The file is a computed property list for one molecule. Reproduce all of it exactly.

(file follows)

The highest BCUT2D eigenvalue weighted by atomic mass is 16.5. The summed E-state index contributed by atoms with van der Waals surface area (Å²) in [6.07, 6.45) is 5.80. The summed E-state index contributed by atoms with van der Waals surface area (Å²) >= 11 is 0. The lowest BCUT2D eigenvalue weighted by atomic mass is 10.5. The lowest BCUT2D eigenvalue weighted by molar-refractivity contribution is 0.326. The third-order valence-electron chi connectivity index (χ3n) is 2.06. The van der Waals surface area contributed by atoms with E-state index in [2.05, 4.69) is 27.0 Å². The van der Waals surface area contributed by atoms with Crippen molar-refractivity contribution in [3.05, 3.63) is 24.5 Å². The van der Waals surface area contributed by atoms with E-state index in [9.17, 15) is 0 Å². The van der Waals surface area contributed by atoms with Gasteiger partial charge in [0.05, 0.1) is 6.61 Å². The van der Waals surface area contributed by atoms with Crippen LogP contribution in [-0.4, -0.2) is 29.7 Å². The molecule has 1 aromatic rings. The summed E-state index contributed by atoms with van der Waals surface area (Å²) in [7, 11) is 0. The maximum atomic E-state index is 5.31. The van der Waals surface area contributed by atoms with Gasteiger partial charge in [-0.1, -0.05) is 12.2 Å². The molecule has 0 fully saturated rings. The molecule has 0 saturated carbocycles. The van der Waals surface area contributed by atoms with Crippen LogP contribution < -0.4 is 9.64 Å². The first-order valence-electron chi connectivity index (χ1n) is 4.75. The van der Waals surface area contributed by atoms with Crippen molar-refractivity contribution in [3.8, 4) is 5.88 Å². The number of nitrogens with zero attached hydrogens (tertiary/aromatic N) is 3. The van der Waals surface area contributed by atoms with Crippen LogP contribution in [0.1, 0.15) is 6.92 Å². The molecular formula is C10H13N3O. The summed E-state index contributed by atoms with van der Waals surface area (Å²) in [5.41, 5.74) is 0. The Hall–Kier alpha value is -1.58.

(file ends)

The highest BCUT2D eigenvalue weighted by atomic mass is 16.5. The summed E-state index contributed by atoms with van der Waals surface area (Å²) in [6.07, 6.45) is 5.80. The summed E-state index contributed by atoms with van der Waals surface area (Å²) >= 11 is 0. The lowest BCUT2D eigenvalue weighted by atomic mass is 10.5. The lowest BCUT2D eigenvalue weighted by molar-refractivity contribution is 0.326. The third-order valence-electron chi connectivity index (χ3n) is 2.06. The van der Waals surface area contributed by atoms with E-state index in [2.05, 4.69) is 27.0 Å². The van der Waals surface area contributed by atoms with Crippen molar-refractivity contribution in [3.05, 3.63) is 24.5 Å². The van der Waals surface area contributed by atoms with E-state index in [9.17, 15) is 0 Å². The van der Waals surface area contributed by atoms with Gasteiger partial charge in [0.05, 0.1) is 6.61 Å². The van der Waals surface area contributed by atoms with Crippen LogP contribution in [-0.4, -0.2) is 29.7 Å². The molecule has 1 aromatic rings. The summed E-state index contributed by atoms with van der Waals surface area (Å²) in [7, 11) is 0. The maximum atomic E-state index is 5.31. The van der Waals surface area contributed by atoms with Gasteiger partial charge in [-0.1, -0.05) is 12.2 Å². The molecule has 0 fully saturated rings. The molecule has 0 saturated carbocycles. The van der Waals surface area contributed by atoms with Crippen LogP contribution < -0.4 is 9.64 Å². The first-order valence-electron chi connectivity index (χ1n) is 4.75. The van der Waals surface area contributed by atoms with Crippen molar-refractivity contribution in [3.8, 4) is 5.88 Å². The number of nitrogens with zero attached hydrogens (tertiary/aromatic N) is 3. The van der Waals surface area contributed by atoms with Crippen LogP contribution in [0.1, 0.15) is 6.92 Å². The molecular formula is C10H13N3O. The summed E-state index contributed by atoms with van der Waals surface area (Å²) in [5.41, 5.74) is 0. The Hall–Kier alpha value is -1.58.